Boeing is a different story. It is clear from the wording of SNC’s protest that it is the Boeing award that they have targeted in their complaint, claiming that their bid was almost $1 billion dollars less. Boeing as a company (the opinions of individuals within the company may vary from this) is in it for the money. Now I know it sounds harsh and unfair for me to say that, because it is true that all three of these competitors are businesses that want the CCtCap funding. However, the term “strictly business” really does trim down the motivational goals for a project. For Boeing, this is just one of many projects that can either benefit the company financially or not. Boeing is not on any kind of crusade like SpaceX and Sierra Nevada to dramatically advance the technology, change the face of how launches are purchased by Federal agencies, or lower launch costs. They make more money, long-term, the old way. The new way just means competition, change, cost-cutting, and loss of dominance…all things that established companies like Boeing would prefer to steer markets away from. If the CST-100 program relies on CCtCap to be profitable, and those funds are cut off, then the project could die at the hands of Boeing bean-counters.

On the other hand, Boeing also pursues future plans with Bigelow Aerospace. Bigelow makes inflatable space habitats and have had their work suspended for a while now because of the current lack of frequent human launch capability. They sent up a demonstration space station a while ago that is still in orbit.

The direction from NASA to suspend work under CCtCap might mean that once Boeing has performed all of their work under CCiCap they might just moth-ball the CST-100 for a little while as they await a final decision from the GAO. That kind of action still generates losses however, so they might instead decide to just bite the bullet and take the risk of continuing work anyway. If they don’t stop developing, and lose the contract, the losses are higher than if they’d stopped. But if they keep working and the contract stays with them anyway, then they prevent the losses (and loss of momentum) that moth-balling the project would have caused.

English: Artist's conception of the Dream Chas...

English: Artist’s conception of the Dream Chaser commercial human space transportation vehicle docked to the International Space Station. (Photo credit: Wikipedia)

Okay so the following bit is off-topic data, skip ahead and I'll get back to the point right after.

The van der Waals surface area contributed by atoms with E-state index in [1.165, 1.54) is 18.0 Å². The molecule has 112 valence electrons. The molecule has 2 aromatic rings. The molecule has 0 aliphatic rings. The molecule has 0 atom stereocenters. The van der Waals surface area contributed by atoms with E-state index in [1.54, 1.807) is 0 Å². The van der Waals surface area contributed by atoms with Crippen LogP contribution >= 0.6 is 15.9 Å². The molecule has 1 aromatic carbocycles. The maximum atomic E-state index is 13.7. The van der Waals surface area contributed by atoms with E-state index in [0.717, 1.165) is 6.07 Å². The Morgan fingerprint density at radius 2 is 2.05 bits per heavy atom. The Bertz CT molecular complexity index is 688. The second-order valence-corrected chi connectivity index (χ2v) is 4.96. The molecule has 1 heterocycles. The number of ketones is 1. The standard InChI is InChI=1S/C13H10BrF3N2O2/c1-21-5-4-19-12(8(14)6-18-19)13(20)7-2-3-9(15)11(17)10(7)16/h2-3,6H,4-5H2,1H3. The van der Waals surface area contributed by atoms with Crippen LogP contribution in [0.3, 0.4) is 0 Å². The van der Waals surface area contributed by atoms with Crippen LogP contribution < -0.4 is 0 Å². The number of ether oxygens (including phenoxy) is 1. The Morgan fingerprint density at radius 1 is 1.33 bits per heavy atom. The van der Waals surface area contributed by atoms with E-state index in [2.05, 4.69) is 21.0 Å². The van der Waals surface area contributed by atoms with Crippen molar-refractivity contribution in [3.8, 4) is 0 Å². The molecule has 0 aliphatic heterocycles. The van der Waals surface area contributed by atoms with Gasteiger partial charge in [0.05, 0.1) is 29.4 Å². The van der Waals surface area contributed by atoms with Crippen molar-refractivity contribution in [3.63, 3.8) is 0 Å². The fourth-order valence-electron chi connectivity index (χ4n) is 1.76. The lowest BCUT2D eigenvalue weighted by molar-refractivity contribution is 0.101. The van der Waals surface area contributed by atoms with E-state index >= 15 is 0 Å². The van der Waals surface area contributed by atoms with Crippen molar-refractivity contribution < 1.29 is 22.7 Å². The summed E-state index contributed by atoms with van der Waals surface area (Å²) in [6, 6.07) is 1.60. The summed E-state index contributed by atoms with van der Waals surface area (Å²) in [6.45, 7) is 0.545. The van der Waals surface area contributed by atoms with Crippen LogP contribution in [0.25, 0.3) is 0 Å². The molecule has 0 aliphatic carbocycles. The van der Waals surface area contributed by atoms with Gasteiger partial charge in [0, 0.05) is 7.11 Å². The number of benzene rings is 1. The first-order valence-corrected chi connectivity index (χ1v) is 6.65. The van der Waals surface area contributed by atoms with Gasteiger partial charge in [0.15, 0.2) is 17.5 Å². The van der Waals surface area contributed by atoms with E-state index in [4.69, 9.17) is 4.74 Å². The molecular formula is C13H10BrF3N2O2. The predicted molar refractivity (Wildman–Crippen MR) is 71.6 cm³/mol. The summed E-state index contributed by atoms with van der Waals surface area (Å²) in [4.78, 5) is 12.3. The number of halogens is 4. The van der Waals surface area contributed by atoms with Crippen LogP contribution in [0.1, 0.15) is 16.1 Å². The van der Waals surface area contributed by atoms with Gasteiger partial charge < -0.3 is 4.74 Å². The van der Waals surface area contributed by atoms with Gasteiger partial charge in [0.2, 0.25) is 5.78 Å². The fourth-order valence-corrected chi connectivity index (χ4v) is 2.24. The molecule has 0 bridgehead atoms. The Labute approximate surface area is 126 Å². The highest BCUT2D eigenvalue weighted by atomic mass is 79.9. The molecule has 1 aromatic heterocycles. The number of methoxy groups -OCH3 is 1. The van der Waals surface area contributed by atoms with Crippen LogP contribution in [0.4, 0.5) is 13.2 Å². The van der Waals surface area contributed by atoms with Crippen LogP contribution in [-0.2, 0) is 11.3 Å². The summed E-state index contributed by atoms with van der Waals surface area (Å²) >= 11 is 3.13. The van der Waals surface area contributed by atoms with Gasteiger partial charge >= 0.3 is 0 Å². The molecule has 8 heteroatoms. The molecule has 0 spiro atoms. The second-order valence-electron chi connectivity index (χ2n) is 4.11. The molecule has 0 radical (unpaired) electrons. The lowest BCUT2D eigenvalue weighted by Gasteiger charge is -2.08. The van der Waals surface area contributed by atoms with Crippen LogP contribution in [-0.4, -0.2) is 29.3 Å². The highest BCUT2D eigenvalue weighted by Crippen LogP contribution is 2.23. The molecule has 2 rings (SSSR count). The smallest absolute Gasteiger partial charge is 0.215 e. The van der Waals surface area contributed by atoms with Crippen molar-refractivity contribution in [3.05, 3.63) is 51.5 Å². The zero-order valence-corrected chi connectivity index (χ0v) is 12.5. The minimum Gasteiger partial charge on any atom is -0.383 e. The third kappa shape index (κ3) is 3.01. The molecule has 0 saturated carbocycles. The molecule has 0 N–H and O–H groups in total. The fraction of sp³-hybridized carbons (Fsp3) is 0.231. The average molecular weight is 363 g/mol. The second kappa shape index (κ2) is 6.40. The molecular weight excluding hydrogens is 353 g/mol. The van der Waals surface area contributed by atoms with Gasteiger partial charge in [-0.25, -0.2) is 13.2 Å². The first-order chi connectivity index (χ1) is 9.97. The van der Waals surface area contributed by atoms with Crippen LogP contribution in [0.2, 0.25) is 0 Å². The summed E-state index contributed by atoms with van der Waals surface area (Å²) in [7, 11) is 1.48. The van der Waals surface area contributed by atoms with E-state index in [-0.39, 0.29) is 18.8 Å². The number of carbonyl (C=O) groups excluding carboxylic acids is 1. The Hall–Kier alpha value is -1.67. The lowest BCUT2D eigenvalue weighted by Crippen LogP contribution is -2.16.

I can only conclude that the only potential for harm from the suspension would come to Boeing, but only if they step off of the path.

There is probably a list of activities that NASA can’t (openly) participate in during a suspension, but were there very many of those scheduled for before January anyway? If there were, then how many of them are so linear that they affect timelines? SpaceX has multiple, integrated, projects going on that support, but do not directly and exclusively rely on, CCtCap. Actually, now that I think about it, so does Boeing.

What about Dream Chaser? If a lot of New Space folks perceive that this suspension delays the progress of Commercial Space, then it could hurt SN’s public relations…especially if the GAO takes too long, delaying the effort measurably in the process, and then finds against SN. Others might see the possibility of human rating an orbiting space plane by 2017 as worth the headaches and possible delays of a GAO investigation.

I think that the Government Accountability Office, an entity of Congress, is not going to bend over backwards to help the New Space effort. They will look for a path that damages Boeing a little bit, just enough to try and make them look the victim, while trying to damage and delay the New Space effort. I think that means a Jan 5th decision that changes nothing in the substance of the contract awards but still tries to sow further seeds of public doubt as to why NASA and the President are even trying this new competitive approach in the first place.

SpaceX is not harmed or delayed by this, and neither is the Commercial Crew program. The GAO investigation will shed a little light on the decision process for the CCtCap contract awards and that will be refreshing anyway.

Wings in Space